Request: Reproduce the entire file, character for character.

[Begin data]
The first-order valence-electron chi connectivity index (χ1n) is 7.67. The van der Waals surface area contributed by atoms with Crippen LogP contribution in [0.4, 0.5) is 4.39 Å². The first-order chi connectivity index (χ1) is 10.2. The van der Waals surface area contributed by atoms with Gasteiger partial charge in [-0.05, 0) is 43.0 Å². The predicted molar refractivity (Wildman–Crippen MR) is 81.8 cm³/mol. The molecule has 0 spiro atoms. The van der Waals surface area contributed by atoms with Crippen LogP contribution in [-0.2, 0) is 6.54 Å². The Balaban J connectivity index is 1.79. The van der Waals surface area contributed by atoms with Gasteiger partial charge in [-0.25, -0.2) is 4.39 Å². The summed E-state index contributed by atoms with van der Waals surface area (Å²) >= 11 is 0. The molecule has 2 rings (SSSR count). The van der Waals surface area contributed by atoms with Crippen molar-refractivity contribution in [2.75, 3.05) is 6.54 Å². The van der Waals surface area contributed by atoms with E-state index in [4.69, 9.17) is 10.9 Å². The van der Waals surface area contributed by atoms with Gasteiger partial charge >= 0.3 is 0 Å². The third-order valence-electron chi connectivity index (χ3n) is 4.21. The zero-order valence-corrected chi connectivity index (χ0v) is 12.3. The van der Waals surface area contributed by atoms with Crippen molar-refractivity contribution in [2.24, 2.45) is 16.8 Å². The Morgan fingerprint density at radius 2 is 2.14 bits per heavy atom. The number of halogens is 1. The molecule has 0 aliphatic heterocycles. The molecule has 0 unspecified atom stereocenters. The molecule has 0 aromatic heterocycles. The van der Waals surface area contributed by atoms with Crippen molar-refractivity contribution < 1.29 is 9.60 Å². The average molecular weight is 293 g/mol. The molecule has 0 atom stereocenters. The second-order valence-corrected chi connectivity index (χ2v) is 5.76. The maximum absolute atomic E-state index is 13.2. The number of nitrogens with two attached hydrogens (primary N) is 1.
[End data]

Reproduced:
The first-order valence-electron chi connectivity index (χ1n) is 7.67. The van der Waals surface area contributed by atoms with Crippen LogP contribution in [0.4, 0.5) is 4.39 Å². The first-order chi connectivity index (χ1) is 10.2. The van der Waals surface area contributed by atoms with Gasteiger partial charge in [-0.05, 0) is 43.0 Å². The predicted molar refractivity (Wildman–Crippen MR) is 81.8 cm³/mol. The molecule has 0 spiro atoms. The van der Waals surface area contributed by atoms with Crippen LogP contribution in [-0.2, 0) is 6.54 Å². The Balaban J connectivity index is 1.79. The van der Waals surface area contributed by atoms with Gasteiger partial charge in [-0.25, -0.2) is 4.39 Å². The summed E-state index contributed by atoms with van der Waals surface area (Å²) >= 11 is 0. The molecule has 2 rings (SSSR count). The van der Waals surface area contributed by atoms with Crippen molar-refractivity contribution in [2.75, 3.05) is 6.54 Å². The van der Waals surface area contributed by atoms with E-state index in [4.69, 9.17) is 10.9 Å². The van der Waals surface area contributed by atoms with Gasteiger partial charge >= 0.3 is 0 Å². The third-order valence-electron chi connectivity index (χ3n) is 4.21. The zero-order valence-corrected chi connectivity index (χ0v) is 12.3. The van der Waals surface area contributed by atoms with Crippen molar-refractivity contribution in [2.24, 2.45) is 16.8 Å². The Morgan fingerprint density at radius 2 is 2.14 bits per heavy atom. The number of halogens is 1. The molecule has 0 aliphatic heterocycles. The molecule has 0 unspecified atom stereocenters. The molecule has 0 aromatic heterocycles. The van der Waals surface area contributed by atoms with Crippen molar-refractivity contribution < 1.29 is 9.60 Å². The average molecular weight is 293 g/mol. The molecule has 0 atom stereocenters. The second-order valence-corrected chi connectivity index (χ2v) is 5.76. The maximum absolute atomic E-state index is 13.2. The number of nitrogens with two attached hydrogens (primary N) is 1.